Beyond providing greater clarity of rights and boundaries in an increasingly urban context, the delivery of a 3D cadastre offers benefits in line with that of a twenty-first century multipurpose cadastre or spatial data infrastructure. In many ways, it can serve as a foundation data set that can be leveraged by other government departments (e.g., valuation, planning) and the private sector to improve both the efficiency and quality of services.

The Strengths and Limitations of 3D Cadastre

Similar to other emerging technologies, 3D cadastre possesses both strengths and limitations for property rights:


Accurate representation: A 3D cadastre is able to more accurately represent the reality of urban living, where many live in multi-story buildings that cannot be adequately represented with a traditional cadastre. A 3D cadastre provides a way for stakeholders to better visualize the rights and uses between various levels of a built structure: for example, ground floor commercial space and upper floor residential space.

New information: A 3D cadastre puts more information into the hands of planners, land valuation specialists, and others, allowing them to construct better models and make better decisions. For example, a 3D cadastre allows an assessor to "stand" inside a building at any given altitude and see the view, which provides insight into the property’s valuation.26

Subsurface spaces and rights: A 3D cadastre also provides a way for cities to visualize and assign rights, restrictions, and responsibilities for underground spaces, including subterranean transportation systems, utility lines, and underground retail and residential complexes. This allows for more accurate infrastructure planning, spatial management, rights registration, and valuation.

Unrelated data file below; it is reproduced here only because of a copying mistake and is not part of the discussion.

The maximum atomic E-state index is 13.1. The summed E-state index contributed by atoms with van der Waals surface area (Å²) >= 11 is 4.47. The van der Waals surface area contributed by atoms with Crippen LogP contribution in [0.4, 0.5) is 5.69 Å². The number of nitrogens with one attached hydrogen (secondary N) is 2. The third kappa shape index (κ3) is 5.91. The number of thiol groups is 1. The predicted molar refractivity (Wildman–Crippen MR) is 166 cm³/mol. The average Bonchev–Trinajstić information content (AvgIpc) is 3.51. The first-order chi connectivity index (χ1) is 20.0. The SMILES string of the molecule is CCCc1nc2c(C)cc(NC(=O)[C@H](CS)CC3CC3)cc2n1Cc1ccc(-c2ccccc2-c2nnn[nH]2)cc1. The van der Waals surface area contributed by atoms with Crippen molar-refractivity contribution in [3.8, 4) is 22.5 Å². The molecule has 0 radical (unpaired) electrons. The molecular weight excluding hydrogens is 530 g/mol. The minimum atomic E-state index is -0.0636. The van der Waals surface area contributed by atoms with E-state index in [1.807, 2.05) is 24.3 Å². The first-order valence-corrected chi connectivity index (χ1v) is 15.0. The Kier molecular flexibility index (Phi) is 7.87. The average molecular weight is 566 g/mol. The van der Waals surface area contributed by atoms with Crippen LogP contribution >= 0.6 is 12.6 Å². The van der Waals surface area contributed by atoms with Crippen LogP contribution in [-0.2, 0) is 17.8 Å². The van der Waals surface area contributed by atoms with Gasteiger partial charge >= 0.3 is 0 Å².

Legislative framework: Most legal frameworks continue to treat cities as flat, and fail to make provisions for 3D real property, and for a 3D cadastre. Country laws and regulations must be updated to allow 3D cadastre to be deployed successfully.

Administrative capacity: The adoption of a 3D cadastre requires land agencies and other organizations to have sufficient capacity and technical knowledge to verify and validate the data being submitted for registration, and to administer the system. Because the development of 3D cadastral systems is still relatively new, many land administration professionals do not have this skill set and would need to be trained.

Use Cases of 3D Cadastre for Property Rights

3D cadastres are starting to be deployed for a variety of projects worldwide. Below are a few use cases:

  • Mapping a 3D city: The city of Shenzhen, China has developed a 3D cadastre to manage its limited urban space. The cadastre is able to visualize individual properties within multi-story buildings, as well as underground spaces, allowing for better urban planning and management.27
  • Assigning rights, responsibilities, and restrictions: In 2016, the Netherlands completed a 3D cadastre visualization of a railway station in Delft. The visualization of the railway station has helped to clarify the rights, responsibilities, and restrictions among different tenants of the space: the city of Delft, a real estate company that owns the commercial space, and the Dutch railroad company.28
  • Data integration: The government of Queensland, Australia has had an operational 3D cadastre since 1997. A recent study found that the 3D cadastre can serve as the basis for the integration of government data with private data, and can improve decision making throughout the property cycle. The study found that data integration could deliver economic benefits in the realm of $520 million to $2.2 billion, largely in the form of cost savings to construction, surveying, and facilities management industries.29